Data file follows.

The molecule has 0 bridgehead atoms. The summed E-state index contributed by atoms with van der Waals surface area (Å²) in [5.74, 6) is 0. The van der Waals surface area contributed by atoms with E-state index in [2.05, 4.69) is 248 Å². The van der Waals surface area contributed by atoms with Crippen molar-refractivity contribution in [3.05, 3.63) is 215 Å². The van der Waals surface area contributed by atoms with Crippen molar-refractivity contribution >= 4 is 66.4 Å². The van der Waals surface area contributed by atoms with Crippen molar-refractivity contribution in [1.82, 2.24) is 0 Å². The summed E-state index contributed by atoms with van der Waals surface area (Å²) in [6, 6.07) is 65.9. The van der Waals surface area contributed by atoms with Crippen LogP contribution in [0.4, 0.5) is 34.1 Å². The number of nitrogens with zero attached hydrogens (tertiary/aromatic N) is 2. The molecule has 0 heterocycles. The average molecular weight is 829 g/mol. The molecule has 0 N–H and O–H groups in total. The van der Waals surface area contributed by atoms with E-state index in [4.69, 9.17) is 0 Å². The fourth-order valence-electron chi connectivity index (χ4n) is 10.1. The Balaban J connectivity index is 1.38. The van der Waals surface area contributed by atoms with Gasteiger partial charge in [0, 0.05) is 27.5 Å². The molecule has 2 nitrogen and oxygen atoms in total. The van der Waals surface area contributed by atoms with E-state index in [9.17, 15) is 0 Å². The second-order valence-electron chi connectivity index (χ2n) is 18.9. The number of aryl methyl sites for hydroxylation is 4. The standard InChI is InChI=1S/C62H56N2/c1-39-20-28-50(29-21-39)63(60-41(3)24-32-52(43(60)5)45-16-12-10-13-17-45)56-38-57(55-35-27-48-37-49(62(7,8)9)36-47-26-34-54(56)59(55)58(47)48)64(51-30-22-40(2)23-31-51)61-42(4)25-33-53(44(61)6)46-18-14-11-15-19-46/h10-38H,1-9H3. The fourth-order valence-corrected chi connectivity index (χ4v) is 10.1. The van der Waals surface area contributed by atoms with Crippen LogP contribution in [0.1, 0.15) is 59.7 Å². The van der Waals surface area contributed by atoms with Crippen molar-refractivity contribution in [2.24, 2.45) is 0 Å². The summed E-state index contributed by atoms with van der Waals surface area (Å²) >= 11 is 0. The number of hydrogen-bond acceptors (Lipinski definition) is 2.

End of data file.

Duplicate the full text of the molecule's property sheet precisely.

The molecule has 0 bridgehead atoms. The summed E-state index contributed by atoms with van der Waals surface area (Å²) in [5.74, 6) is 0. The van der Waals surface area contributed by atoms with E-state index in [2.05, 4.69) is 248 Å². The van der Waals surface area contributed by atoms with Crippen molar-refractivity contribution in [3.05, 3.63) is 215 Å². The van der Waals surface area contributed by atoms with Crippen molar-refractivity contribution >= 4 is 66.4 Å². The van der Waals surface area contributed by atoms with Crippen molar-refractivity contribution in [1.82, 2.24) is 0 Å². The summed E-state index contributed by atoms with van der Waals surface area (Å²) in [6, 6.07) is 65.9. The van der Waals surface area contributed by atoms with Crippen LogP contribution in [0.4, 0.5) is 34.1 Å². The number of nitrogens with zero attached hydrogens (tertiary/aromatic N) is 2. The molecule has 0 heterocycles. The average molecular weight is 829 g/mol. The molecule has 0 N–H and O–H groups in total. The van der Waals surface area contributed by atoms with E-state index in [4.69, 9.17) is 0 Å². The fourth-order valence-electron chi connectivity index (χ4n) is 10.1. The Balaban J connectivity index is 1.38. The van der Waals surface area contributed by atoms with Gasteiger partial charge in [0, 0.05) is 27.5 Å². The molecule has 2 nitrogen and oxygen atoms in total. The van der Waals surface area contributed by atoms with E-state index in [9.17, 15) is 0 Å². The second-order valence-electron chi connectivity index (χ2n) is 18.9. The number of aryl methyl sites for hydroxylation is 4. The standard InChI is InChI=1S/C62H56N2/c1-39-20-28-50(29-21-39)63(60-41(3)24-32-52(43(60)5)45-16-12-10-13-17-45)56-38-57(55-35-27-48-37-49(62(7,8)9)36-47-26-34-54(56)59(55)58(47)48)64(51-30-22-40(2)23-31-51)61-42(4)25-33-53(44(61)6)46-18-14-11-15-19-46/h10-38H,1-9H3. The fourth-order valence-corrected chi connectivity index (χ4v) is 10.1. The van der Waals surface area contributed by atoms with Crippen LogP contribution in [0.1, 0.15) is 59.7 Å². The van der Waals surface area contributed by atoms with Crippen molar-refractivity contribution in [2.24, 2.45) is 0 Å². The summed E-state index contributed by atoms with van der Waals surface area (Å²) >= 11 is 0. The number of hydrogen-bond acceptors (Lipinski definition) is 2.